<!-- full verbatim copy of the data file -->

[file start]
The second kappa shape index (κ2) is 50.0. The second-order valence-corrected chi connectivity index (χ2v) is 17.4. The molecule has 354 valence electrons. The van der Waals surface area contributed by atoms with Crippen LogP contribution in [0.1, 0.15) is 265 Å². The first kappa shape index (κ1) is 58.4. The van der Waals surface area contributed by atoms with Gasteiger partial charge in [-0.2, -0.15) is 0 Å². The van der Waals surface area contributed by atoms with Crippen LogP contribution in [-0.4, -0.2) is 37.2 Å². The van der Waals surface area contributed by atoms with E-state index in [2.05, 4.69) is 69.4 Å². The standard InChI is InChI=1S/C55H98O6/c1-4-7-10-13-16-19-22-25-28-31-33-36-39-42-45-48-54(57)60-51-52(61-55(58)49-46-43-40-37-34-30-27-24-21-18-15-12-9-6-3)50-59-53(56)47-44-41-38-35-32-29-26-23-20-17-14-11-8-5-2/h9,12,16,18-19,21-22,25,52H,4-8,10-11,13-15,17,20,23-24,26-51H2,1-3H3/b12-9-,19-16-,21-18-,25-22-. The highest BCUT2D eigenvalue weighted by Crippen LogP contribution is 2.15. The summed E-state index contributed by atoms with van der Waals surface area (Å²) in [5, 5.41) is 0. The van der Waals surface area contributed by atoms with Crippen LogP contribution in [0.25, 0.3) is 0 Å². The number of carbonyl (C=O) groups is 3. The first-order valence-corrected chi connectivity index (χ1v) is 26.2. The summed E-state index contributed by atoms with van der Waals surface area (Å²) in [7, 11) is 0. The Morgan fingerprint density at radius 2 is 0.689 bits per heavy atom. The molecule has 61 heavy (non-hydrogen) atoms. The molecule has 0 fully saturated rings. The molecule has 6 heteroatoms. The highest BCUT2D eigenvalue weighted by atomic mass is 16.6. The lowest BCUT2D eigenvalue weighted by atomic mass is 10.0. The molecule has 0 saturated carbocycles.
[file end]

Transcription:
The second kappa shape index (κ2) is 50.0. The second-order valence-corrected chi connectivity index (χ2v) is 17.4. The molecule has 354 valence electrons. The van der Waals surface area contributed by atoms with Crippen LogP contribution in [0.1, 0.15) is 265 Å². The first kappa shape index (κ1) is 58.4. The van der Waals surface area contributed by atoms with Gasteiger partial charge in [-0.2, -0.15) is 0 Å². The van der Waals surface area contributed by atoms with Crippen LogP contribution in [-0.4, -0.2) is 37.2 Å². The van der Waals surface area contributed by atoms with E-state index in [2.05, 4.69) is 69.4 Å². The standard InChI is InChI=1S/C55H98O6/c1-4-7-10-13-16-19-22-25-28-31-33-36-39-42-45-48-54(57)60-51-52(61-55(58)49-46-43-40-37-34-30-27-24-21-18-15-12-9-6-3)50-59-53(56)47-44-41-38-35-32-29-26-23-20-17-14-11-8-5-2/h9,12,16,18-19,21-22,25,52H,4-8,10-11,13-15,17,20,23-24,26-51H2,1-3H3/b12-9-,19-16-,21-18-,25-22-. The highest BCUT2D eigenvalue weighted by Crippen LogP contribution is 2.15. The summed E-state index contributed by atoms with van der Waals surface area (Å²) in [5, 5.41) is 0. The van der Waals surface area contributed by atoms with Crippen LogP contribution in [0.25, 0.3) is 0 Å². The number of carbonyl (C=O) groups is 3. The first-order valence-corrected chi connectivity index (χ1v) is 26.2. The summed E-state index contributed by atoms with van der Waals surface area (Å²) in [7, 11) is 0. The Morgan fingerprint density at radius 2 is 0.689 bits per heavy atom. The molecule has 61 heavy (non-hydrogen) atoms. The molecule has 0 fully saturated rings. The molecule has 6 heteroatoms. The highest BCUT2D eigenvalue weighted by atomic mass is 16.6. The lowest BCUT2D eigenvalue weighted by atomic mass is 10.0. The molecule has 0 saturated carbocycles.